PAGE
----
What Is The Halloween Asteroid? 6 Things To Know About 2015 TB145

A meteor (L) from the Geminids meteor shower enters the Earth's atmosphere past the stars Castor and Pollux (two bright stars, R) on December 12, 2009 above Southold, New York. This meteor shower gets the name 'Geminids' because it appears to radiate from the constellation Gemini. Geminids are pieces of debris from an asteroid called 3200 Phaethon. Earth runs into a stream of debris from the object every year in mid-December, causing the meteors. The peak of the shower is expected the night of December 13-14 at about 0500 GMT on December 14. AFP PHOTO/Stan Honda (Photo credit should read STAN HONDA/AFP/Getty Images)
Source: STAN HONDA/AFP/Getty Images

Halloween is spooky enough on its own, but in case you are looking for an extra serving of creepy this year, the universe is here to step in — a Halloween asteroid is barreling through space, and it's only going to barely miss hitting Earth. What is the Halloween asteroid exactly, you ask? No, it's not the plot of some really low-budget disaster movie slated to come out Oct. 31, although I can see how anyone might draw that conclusion. The Halloween asteroid is real, and even has a fancy scientific name to prove it. NASA discovered 2015 TB145 making its trip through the cosmos on Oct. 10, and while it definitely won't be the end of the world as we know it, there are still a couple of things about it you should know.

For starters, 2015 TB145 will only miss our fine planet by about 300,000 miles. That might seem like a huge distance, but then you realize that in the grand scheme of the whole entire universe, 300,000 miles is pretty much chump change. In fact, this is the closest an asteroid this size has come to Earth in nearly 10 years. Pretty sweet Halloween prank the universe is playing, don't you think?

The Halloween asteroid isn't exactly going to be a cinematic Halloweengeddon, but it's still going to be a hot topic in the next week. At the very least, I'm willing to bet it will inspire at least a few out-of-this-world Halloween costumes (sorry, couldn't resist). Here are six facts to know about the Halloween asteroid.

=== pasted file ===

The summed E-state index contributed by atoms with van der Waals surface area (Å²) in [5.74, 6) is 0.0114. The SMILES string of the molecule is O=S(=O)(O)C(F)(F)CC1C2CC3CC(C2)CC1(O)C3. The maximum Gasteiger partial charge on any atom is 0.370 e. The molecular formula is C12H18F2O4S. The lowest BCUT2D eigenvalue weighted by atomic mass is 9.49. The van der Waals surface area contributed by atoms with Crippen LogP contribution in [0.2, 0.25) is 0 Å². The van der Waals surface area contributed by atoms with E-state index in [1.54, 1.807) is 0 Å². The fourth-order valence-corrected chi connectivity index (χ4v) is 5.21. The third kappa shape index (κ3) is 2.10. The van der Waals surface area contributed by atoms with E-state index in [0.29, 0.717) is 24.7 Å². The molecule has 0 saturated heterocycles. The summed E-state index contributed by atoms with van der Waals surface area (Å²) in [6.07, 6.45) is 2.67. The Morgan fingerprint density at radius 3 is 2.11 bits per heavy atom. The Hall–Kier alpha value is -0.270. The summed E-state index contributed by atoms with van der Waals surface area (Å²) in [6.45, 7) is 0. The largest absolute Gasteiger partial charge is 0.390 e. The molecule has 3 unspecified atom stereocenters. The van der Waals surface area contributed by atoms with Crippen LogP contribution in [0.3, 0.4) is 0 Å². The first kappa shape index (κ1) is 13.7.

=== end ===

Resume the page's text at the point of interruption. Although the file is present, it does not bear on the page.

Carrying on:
1. NASA only discovered it a few weeks ago

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NASA was just poking around space, business as usual, when it first discovered the existence of 2015 TB145 on Oct. 10. Astronomers spotted the asteroid through the Pan-STARRS telescope in Hawaii, and were pretty blown away by how close the asteroid actually was to Earth.

2. It's pretty huge

According to NASA's official report, the asteroid is approximately 320 meters in diameter (which equates to about 1,049 feet). You don't want an interstellar rock of that size hitting us up on Earth — that's for sure.

3. It's also pretty fast

NASA reports that the Halloween asteroid is flying by at approximately 35 kilometers per second (78,000 miles per hour), a speed that scientists say is "unusually high." Yikes!

4. It will pass by Earth on Halloween

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Hence, why it's called the Halloween asteroid. More specifically, 2015 TB145 will be closest to Earth on Oct. 31 at 1:18 p.m. ET. 

5. You might be able to see it

Well, you can if you have a super powerful telescope. According to NASA, "2015 TB145 could reach 10th magnitude (the asteroid's brightness measurement) before sunrise on October 31 for observers in North America, but it will be close to the waning gibbous Moon and probably challenging to see with small telescopes." Now would be a good time to Google observatories near you.

6. The next time an asteroid this size approaches will be in 2027

As far as huge asteroids zooming by Earth go, NASA says we are in the clear for at least another decade. Will the 2027 asteroid swing by on Halloween, too? For now, that's just another one of the deep, dark secrets of the universe.

Images: Giphy



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